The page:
How Working in Arts Education Blew Up My Hat Collection
I love hats. Ever since I was a kid, I’ve enjoyed wearing them, from fitted baseball caps to vintage snap-backs to dad hats. You name it, I wear it. But I never considered wearing them all at the same time. Not only would it look strange, but it would be hard keeping them on top of my head. That was, until I listened to Miko Lee, moderator for the “Connecting Schools & Communities to Build an Inclusive Arts Ecosystem” session at the Arts Education Partnership’s virtual gathering earlier this year.
Drawing from her experience as co-executive director at the Teaching Artists Guild, Miko pointed out that many of us working in the arts education space have worn, or currently wear, “many hats.” That could mean having the title of teaching artist or arts administrator or policy worker or fundraiser or community collaborator or grant writer, and then having to switch up or take on another role in order to find success.
Miko’s statement was the first time I heard someone in the arts education space put into words what I’d been experiencing over the past year. As a first-year teaching artist for the education department at Sarasota, FL-based Van Wezel Performing Arts Hall, I was used to relying on different skills to help give meaningful arts education experiences to local students. Need lesson plans written for in-class explorations and activities? No problem. Produce videos for my art organization’s virtual learning program? Let’s do it. Attend conferences to learn better ways to reach students by putting on my student cap? I’m all in.
But that wasn’t enough. I had to toss more hats on top of my head.
They came in the form of an opportunity: to develop a free outdoor community event featuring arts education and mindfulness activities for local students and their parents. Called “Mr. Stevey & Friends”, this monthly event was meant to bring arts education directly to the underserved community in Sarasota’s historically Black neighborhood of Newtown. So before I approached anyone, I had already piled on three new hats: project creator, program developer and outreach strategist. What I didn’t know right then was that those hats — and all the others I was already wearing — wouldn’t be enough to see this project though.
Fortunately, I had lots of help. After putting on my project coordinator cap, I approached Director of Education and Community Engagement at the Van Wezel Performing Arts Hall Kelli Maldonado with my idea. Kelli was very supportive. That support first came in the form of encouragement, followed by funding and resources. She was able to fund me and fellow teaching artists to perform, provide art kits for the children who attended, supply books to give away and help get the word out.
Next, I put on my community engagement and collaboration caps and reached for my cell phone. Soon, I met with Valerie Buchand, CEO of Newtown Nation, a local nonprofit focused on uplifting the African-American community in Newtown through various outreach programs. One of their flagship programs was establishing The Newtown Farmer’s Market at Martin Luther King, Jr. Memorial Park, which provides affordable and nutritious food to the community. After sharing my idea, Valerie felt the farmer’s market would be the perfect venue for “Mr. Stevey & Friends”. Not only did it provide a family-friendly atmosphere, but it also allowed both children and parents to participate in the activities.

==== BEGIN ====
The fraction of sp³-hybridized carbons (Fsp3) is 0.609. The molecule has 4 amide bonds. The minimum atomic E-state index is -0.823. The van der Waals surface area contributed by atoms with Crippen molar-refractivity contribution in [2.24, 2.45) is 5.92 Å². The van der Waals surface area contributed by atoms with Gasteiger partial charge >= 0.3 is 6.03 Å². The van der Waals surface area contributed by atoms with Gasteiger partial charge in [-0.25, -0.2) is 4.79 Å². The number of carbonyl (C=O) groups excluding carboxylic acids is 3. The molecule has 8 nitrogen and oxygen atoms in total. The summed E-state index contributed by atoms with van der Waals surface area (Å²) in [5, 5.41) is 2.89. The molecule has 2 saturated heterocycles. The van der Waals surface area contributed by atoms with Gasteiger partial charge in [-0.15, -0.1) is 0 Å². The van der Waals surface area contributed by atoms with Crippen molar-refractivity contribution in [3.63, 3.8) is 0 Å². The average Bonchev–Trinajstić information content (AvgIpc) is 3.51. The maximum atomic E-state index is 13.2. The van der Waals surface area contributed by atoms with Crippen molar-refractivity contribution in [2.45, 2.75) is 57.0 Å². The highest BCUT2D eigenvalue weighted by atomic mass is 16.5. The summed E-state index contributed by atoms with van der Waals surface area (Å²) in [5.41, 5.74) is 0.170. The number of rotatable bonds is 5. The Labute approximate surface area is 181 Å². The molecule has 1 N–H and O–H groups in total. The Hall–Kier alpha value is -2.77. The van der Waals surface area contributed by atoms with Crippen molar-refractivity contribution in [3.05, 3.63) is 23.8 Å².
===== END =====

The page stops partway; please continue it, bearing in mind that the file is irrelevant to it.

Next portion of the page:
From there, I began wearing even more hats. Popping one on while calling local teaching artists, performers and speakers to see if they’d be interested in participating. Then switching caps to coordinate the event schedule, wearing another to design event flyers and maps, putting on another to get the word out by typing press releases and posting on social media, and wearing yet another to set up activity booths and make sure the food would be available the day of the event.
When the dust settled, I had worn so many hats, my neck was sore from the weight. But it was worth it.
Over the course of the initial four-month run of “Mr. Stevey & Friends,” hundreds of local children experienced arts education activities and mindful games, and they enjoyed free food and raffle prizes. Now we are planning to expand the program in 2022 to not only run the entire year, but feature more teaching artists and arts education activities for local students.
That means wearing more hats in my future. Which brings me back to AEP’s Virtual Gathering, and Miko’s excellent comment about the many hats we wear working in arts education. It’s true, you’ll need to use all of your skills, and pick up new ones, working in the arts education space. The sooner you know this the more successful you will be.
And now that I am finished sporting my writer’s cap, I would like to share three takeaways to wearing all those hats and finding success in arts education:
- Teaching artists, art administrators, researchers and others in the arts education ecosystem should know they will need to rely on multiple skillsets to find success.
- Support from your arts institution, fellow teaching artists, community organizations and other collaborators is vital to success.
- The work never stops. And you can never wear too many hats. Or be asked to.